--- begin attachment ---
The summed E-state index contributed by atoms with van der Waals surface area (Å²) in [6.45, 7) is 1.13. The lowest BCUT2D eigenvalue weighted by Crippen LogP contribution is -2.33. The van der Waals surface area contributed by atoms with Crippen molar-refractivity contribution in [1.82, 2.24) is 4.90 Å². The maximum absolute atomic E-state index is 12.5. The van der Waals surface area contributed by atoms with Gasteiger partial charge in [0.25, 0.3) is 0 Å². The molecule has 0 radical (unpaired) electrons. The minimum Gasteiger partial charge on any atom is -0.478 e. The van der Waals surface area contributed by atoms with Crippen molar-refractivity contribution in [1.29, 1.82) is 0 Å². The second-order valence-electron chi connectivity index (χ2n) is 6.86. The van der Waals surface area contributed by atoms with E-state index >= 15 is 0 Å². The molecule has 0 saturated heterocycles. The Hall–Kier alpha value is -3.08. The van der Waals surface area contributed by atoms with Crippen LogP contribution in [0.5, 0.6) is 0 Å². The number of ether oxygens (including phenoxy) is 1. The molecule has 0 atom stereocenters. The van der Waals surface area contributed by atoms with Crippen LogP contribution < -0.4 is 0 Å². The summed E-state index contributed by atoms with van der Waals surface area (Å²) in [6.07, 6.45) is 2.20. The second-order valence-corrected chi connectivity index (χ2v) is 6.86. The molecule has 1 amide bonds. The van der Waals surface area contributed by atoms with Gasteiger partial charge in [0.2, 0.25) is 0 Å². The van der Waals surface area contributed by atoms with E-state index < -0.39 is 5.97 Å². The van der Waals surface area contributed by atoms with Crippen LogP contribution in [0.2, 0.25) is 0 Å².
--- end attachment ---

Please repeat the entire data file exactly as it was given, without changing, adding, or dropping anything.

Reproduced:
The summed E-state index contributed by atoms with van der Waals surface area (Å²) in [6.45, 7) is 1.13. The lowest BCUT2D eigenvalue weighted by Crippen LogP contribution is -2.33. The van der Waals surface area contributed by atoms with Crippen molar-refractivity contribution in [1.82, 2.24) is 4.90 Å². The maximum absolute atomic E-state index is 12.5. The van der Waals surface area contributed by atoms with Gasteiger partial charge in [0.25, 0.3) is 0 Å². The molecule has 0 radical (unpaired) electrons. The minimum Gasteiger partial charge on any atom is -0.478 e. The van der Waals surface area contributed by atoms with Crippen molar-refractivity contribution in [1.29, 1.82) is 0 Å². The second-order valence-electron chi connectivity index (χ2n) is 6.86. The van der Waals surface area contributed by atoms with E-state index >= 15 is 0 Å². The molecule has 0 saturated heterocycles. The Hall–Kier alpha value is -3.08. The van der Waals surface area contributed by atoms with Crippen LogP contribution in [0.5, 0.6) is 0 Å². The number of ether oxygens (including phenoxy) is 1. The molecule has 0 atom stereocenters. The van der Waals surface area contributed by atoms with Crippen LogP contribution < -0.4 is 0 Å². The summed E-state index contributed by atoms with van der Waals surface area (Å²) in [6.07, 6.45) is 2.20. The second-order valence-corrected chi connectivity index (χ2v) is 6.86. The molecule has 1 amide bonds. The van der Waals surface area contributed by atoms with Gasteiger partial charge in [0.2, 0.25) is 0 Å². The van der Waals surface area contributed by atoms with E-state index < -0.39 is 5.97 Å². The van der Waals surface area contributed by atoms with Crippen LogP contribution in [0.2, 0.25) is 0 Å².